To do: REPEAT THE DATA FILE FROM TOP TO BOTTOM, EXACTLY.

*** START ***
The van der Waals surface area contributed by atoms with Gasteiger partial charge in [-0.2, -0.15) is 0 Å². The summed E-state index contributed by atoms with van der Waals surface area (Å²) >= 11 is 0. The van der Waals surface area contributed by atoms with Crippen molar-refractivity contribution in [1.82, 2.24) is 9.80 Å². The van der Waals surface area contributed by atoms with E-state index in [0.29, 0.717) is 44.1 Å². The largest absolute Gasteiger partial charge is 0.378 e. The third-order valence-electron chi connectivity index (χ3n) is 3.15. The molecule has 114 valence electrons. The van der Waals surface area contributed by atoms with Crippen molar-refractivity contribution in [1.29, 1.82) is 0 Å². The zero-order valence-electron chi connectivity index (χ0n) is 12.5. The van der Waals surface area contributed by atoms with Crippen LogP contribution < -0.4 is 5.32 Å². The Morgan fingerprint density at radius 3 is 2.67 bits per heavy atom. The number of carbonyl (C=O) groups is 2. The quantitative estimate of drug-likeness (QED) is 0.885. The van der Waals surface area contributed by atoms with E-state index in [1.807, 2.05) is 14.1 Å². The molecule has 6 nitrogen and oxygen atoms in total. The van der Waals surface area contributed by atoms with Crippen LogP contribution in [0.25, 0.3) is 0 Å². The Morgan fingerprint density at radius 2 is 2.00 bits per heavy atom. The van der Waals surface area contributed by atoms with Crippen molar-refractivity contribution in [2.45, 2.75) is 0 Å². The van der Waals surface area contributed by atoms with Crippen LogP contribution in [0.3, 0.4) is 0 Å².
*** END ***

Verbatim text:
The van der Waals surface area contributed by atoms with Gasteiger partial charge in [-0.2, -0.15) is 0 Å². The summed E-state index contributed by atoms with van der Waals surface area (Å²) >= 11 is 0. The van der Waals surface area contributed by atoms with Crippen molar-refractivity contribution in [1.82, 2.24) is 9.80 Å². The van der Waals surface area contributed by atoms with E-state index in [0.29, 0.717) is 44.1 Å². The largest absolute Gasteiger partial charge is 0.378 e. The third-order valence-electron chi connectivity index (χ3n) is 3.15. The molecule has 114 valence electrons. The van der Waals surface area contributed by atoms with Crippen molar-refractivity contribution in [1.29, 1.82) is 0 Å². The zero-order valence-electron chi connectivity index (χ0n) is 12.5. The van der Waals surface area contributed by atoms with Crippen LogP contribution < -0.4 is 5.32 Å². The Morgan fingerprint density at radius 3 is 2.67 bits per heavy atom. The number of carbonyl (C=O) groups is 2. The quantitative estimate of drug-likeness (QED) is 0.885. The van der Waals surface area contributed by atoms with E-state index in [1.807, 2.05) is 14.1 Å². The molecule has 6 nitrogen and oxygen atoms in total. The van der Waals surface area contributed by atoms with Crippen LogP contribution in [0.25, 0.3) is 0 Å². The Morgan fingerprint density at radius 2 is 2.00 bits per heavy atom. The van der Waals surface area contributed by atoms with Crippen molar-refractivity contribution in [2.45, 2.75) is 0 Å². The van der Waals surface area contributed by atoms with Crippen LogP contribution in [0.3, 0.4) is 0 Å².